When Surchev began at TJRHCC they were already an operational kosher kitchen but it was her job to expand their menus. Even with her many years of experience in kosher kitchens, Surchev had to do extensive research once she arrived in Tulsa to find out what food products she could buy from Oklahoma distributors to meet the strict demands.
“Nothing in the building [regarding food] is here without my approval,” said Surchev. She is there to oversee every food delivery and to make sure that the kosher law is being followed in every aspect of the kitchen.
Most of the food purveyors have a sufficient amount of kosher products, but when it comes to the meat, that is a different story. In order for meat to be considered kosher it has to be slaughtered in accordance with Jewish law and a kosher slaughterhouse is something that is impossible to find in Oklahoma. Because of this hindrance, all of the meat in Surchev’s kitchen is from a grocer in New Jersey and is shipped to Oklahoma.
Another speed bump in her daily meal preparation is following the state’s dietary law guidelines to meet all of the nutritional allowances for their residents, while still staying with their own religious standards. Other communities can access menus online and base their food options on them, but Surchev does not have that luxury. This means her menu prep faces another step of meeting with a registered dietician to evaluate the dietary needs per day and per week to ensure that they are meeting these further strict guidelines.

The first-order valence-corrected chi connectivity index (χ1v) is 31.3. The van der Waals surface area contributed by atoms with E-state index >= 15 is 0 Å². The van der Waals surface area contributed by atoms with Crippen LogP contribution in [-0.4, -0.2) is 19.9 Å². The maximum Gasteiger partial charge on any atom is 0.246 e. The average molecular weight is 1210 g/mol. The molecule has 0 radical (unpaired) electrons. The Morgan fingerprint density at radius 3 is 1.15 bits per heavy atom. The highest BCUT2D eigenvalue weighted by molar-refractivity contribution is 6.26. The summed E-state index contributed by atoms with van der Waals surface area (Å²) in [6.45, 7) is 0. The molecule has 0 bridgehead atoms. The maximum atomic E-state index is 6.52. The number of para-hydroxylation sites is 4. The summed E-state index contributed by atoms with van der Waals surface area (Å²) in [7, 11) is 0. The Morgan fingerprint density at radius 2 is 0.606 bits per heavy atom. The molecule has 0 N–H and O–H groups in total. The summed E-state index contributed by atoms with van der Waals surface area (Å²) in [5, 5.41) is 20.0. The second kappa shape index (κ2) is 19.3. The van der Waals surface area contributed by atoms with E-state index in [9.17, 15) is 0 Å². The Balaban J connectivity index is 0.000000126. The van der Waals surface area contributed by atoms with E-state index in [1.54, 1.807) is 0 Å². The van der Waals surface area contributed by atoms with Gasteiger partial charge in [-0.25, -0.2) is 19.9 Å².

For someone who is familiar with a commercial kitchen, but unfamiliar with a kosher kitchen, walking into Surchev’s environment is like entering a familiar home where something is slightly out of place. That is because it is essentially separated into multiple kitchens. One is dedicated to meat preparation and cooking, another is solely dedicated to dairy and finally a neutral location is also included that can have neither meat nor dairy. Each one contains prep stations, a refrigerator and everything needed to cook on and with. Each container, pot, pan, serving utensil and anything else needed to prepare the food is labeled with a color: red stays in the meat kitchen and blue stays in the dairy kitchen, everything else stays in the neutral area.